“They carried earth in baskets” — Virginia Tech Researcher Jordan Laney Wins Moundsville Film Poetry Contest

Jordan Laney, a postdoc researcher at the Virginia Tech Dept. of Religion and Culture, has won the Moundsville poetry contest.

Poet Crystal Good says she was inspired by the documentary film (which you can rent for $3.99 here) to run the competition for national poetry month in April because of the film’s treatment of race, the cyclical nature of history, and the part we gave to West Virginia poet laureate Marc Harshman, one of her favorites.

The three poems she picked as winners — all meditations around the 2,250-year-old Native American mound — “were rich and lovely and I hope you enjoy reading them,” she says.

Laney, the first-place finisher, says she “entered the contest as a challenge to myself during National Poetry Month– to be more productive and public with my work.”

The film, she wrote me in an email,

had a story and cadence that reminded me of my hometown, Marion, North Carolina and our beloved “old Wal-Mart” (not to be confused with the new Wal-Mart on I-40). The “old Wal-Mart” that I went to as a child is now half Big Lots, half vacant building and sits on top of/in front of an indigenous burial ground. I was moved by the similar emotions of different generations throughout rural America can be seen through the stories you captured in Moundsville– the ability to stay for older generations (the hope the mill and mines offered) and the struggle to return and thrive for younger generations (despite a college education). Through the film, I enjoyed being reminded of the rich material culture in our small towns and the way the present moment interacts with history through both stories and the literal ground we walk on. I’m looking forward to visiting Moundsville, WV.

Here’s her poem:

To Know

They carried earth in baskets

        high          above furrowed brows

feet in Ursa Major, dragging

onward, to Polaris

wandering, making hollers

and ridges of skylines

For supper, soft round soil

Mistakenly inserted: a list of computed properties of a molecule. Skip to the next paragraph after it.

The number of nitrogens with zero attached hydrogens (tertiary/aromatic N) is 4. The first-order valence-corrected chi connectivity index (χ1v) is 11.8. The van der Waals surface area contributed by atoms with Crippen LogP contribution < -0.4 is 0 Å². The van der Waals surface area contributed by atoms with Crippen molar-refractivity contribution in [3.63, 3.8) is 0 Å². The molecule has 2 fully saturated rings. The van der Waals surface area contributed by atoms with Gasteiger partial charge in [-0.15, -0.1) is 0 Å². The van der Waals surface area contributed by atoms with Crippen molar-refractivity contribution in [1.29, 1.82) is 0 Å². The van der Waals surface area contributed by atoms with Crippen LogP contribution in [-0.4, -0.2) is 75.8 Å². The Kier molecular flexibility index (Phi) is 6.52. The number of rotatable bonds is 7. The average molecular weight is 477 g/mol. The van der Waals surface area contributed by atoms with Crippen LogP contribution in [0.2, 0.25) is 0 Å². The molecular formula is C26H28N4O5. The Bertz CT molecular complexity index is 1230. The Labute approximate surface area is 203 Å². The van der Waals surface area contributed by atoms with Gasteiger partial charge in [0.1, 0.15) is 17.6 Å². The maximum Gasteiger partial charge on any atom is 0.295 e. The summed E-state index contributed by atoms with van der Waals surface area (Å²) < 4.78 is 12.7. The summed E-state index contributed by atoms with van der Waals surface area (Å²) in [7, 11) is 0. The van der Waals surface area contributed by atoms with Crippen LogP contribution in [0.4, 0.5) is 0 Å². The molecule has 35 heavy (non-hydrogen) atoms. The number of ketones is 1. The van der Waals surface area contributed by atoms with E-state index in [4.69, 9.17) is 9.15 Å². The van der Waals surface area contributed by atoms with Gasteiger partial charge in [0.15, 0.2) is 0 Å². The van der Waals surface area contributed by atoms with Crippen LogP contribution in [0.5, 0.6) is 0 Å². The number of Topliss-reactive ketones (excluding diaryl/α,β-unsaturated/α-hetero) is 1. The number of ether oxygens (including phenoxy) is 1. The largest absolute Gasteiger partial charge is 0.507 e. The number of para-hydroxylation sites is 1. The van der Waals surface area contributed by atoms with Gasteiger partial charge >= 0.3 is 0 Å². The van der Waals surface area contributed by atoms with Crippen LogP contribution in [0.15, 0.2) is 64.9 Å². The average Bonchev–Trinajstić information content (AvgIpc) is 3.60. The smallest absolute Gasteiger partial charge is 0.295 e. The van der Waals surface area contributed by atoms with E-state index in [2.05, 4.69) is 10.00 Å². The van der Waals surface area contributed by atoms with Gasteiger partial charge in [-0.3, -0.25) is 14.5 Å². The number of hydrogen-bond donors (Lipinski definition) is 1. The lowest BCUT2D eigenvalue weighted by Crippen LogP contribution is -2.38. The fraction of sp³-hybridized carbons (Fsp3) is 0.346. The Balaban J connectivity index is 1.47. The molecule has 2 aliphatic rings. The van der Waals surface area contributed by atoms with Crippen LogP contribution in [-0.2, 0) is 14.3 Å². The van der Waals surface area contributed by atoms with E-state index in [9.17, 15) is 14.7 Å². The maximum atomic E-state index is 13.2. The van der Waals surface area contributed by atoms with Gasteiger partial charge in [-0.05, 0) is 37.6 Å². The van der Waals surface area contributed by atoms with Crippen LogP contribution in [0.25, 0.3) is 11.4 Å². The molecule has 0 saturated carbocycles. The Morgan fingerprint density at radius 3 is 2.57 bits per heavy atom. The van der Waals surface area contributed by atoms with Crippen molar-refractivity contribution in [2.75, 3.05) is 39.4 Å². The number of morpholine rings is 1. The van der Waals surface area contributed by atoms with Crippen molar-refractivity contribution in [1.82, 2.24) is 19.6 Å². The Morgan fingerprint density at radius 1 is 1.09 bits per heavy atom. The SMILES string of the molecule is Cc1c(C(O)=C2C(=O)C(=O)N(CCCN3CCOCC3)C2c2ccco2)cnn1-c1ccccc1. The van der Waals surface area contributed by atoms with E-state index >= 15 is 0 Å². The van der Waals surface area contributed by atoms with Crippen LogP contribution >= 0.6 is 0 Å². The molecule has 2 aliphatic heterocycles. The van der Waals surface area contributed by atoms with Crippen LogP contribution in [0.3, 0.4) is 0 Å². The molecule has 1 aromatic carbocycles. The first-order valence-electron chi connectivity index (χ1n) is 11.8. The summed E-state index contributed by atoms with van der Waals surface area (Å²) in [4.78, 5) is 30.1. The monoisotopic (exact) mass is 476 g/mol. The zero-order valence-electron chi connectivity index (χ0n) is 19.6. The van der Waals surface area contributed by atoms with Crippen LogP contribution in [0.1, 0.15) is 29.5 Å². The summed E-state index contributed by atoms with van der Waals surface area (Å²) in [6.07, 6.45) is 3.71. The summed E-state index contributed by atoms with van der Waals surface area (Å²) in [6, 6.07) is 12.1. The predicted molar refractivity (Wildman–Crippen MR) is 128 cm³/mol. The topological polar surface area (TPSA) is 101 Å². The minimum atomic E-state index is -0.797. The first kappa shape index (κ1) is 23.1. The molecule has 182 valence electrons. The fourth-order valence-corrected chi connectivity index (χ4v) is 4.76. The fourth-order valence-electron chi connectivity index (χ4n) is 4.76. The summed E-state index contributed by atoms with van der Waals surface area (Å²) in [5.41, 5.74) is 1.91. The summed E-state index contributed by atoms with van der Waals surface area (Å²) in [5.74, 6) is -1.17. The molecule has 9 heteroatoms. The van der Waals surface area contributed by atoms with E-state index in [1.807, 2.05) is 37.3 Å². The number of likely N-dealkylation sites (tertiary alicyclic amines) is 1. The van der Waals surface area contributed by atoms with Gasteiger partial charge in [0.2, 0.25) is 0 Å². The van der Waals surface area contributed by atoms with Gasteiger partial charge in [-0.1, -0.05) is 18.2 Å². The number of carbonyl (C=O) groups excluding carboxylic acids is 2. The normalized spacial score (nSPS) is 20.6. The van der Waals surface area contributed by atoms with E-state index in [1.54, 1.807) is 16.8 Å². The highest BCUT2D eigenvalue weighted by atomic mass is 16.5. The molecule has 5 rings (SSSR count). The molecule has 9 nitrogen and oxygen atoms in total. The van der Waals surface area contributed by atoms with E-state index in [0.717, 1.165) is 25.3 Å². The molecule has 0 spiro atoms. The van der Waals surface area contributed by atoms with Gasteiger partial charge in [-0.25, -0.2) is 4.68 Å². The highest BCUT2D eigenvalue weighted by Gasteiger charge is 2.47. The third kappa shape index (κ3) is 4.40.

silt     clay     sand

dirt between teeth, sweet on the tongue

swallowing, to know

what it means to be

of a place in a place

to be        a place

After long days of work

water wheel planting

Pelleted fertilizer, fire

deep in good dirt

pushing life into emptiness

backs bent and dreaming

At nightfall

we closed our eyes and we ate


glutinous by nature

When baskets were empty, stomachs

swollen (all water, organic matter gone)

we carried seeds in our teeth

         blood blistered lips to the ground

speaking life         into rows

tilling      ripping

subsoil        topsoil         red soil

peat        chernozems         loess

Praying, bleeding, waiting

          drought and flood

resigning.       until only

the gathering

the discovery recovery uncovering

is left

Second place goes to Nora Edinger, a writer for Weelunk.com in Wheeling, who wrote one of the first reviews of Moundsville. (Disclosure: We had no say in the selection process.)

The Moundsville Method

They carried the earth in baskets.

One does what one can to make a forever mark.

Have a baby. Write a book.

Attract 90 million followers on You Tube.

Build a mountain where there was nothing but flatness.

Same difference.

And third place goes to Andrea Keller, a conservationist at the Grave Creek Mound and a participant in the film. (Same note as for number 2.)

Grave Creek Mound Contemplation

I stand looking up


                             Those who rest here


Three million loads of Earth

               Monumental creation


                                Those who rest here


I  wonder:

       Who will remember me

                                 When I rest

                                                       Eternally ?

All three winners will receive a free Moundsville DVD, and jewelry made by Crystal Good. Poets, she told me, “are keepers of the past, present and future. Poets look for the poem and Moundsville is full of them.”

John W. Miller

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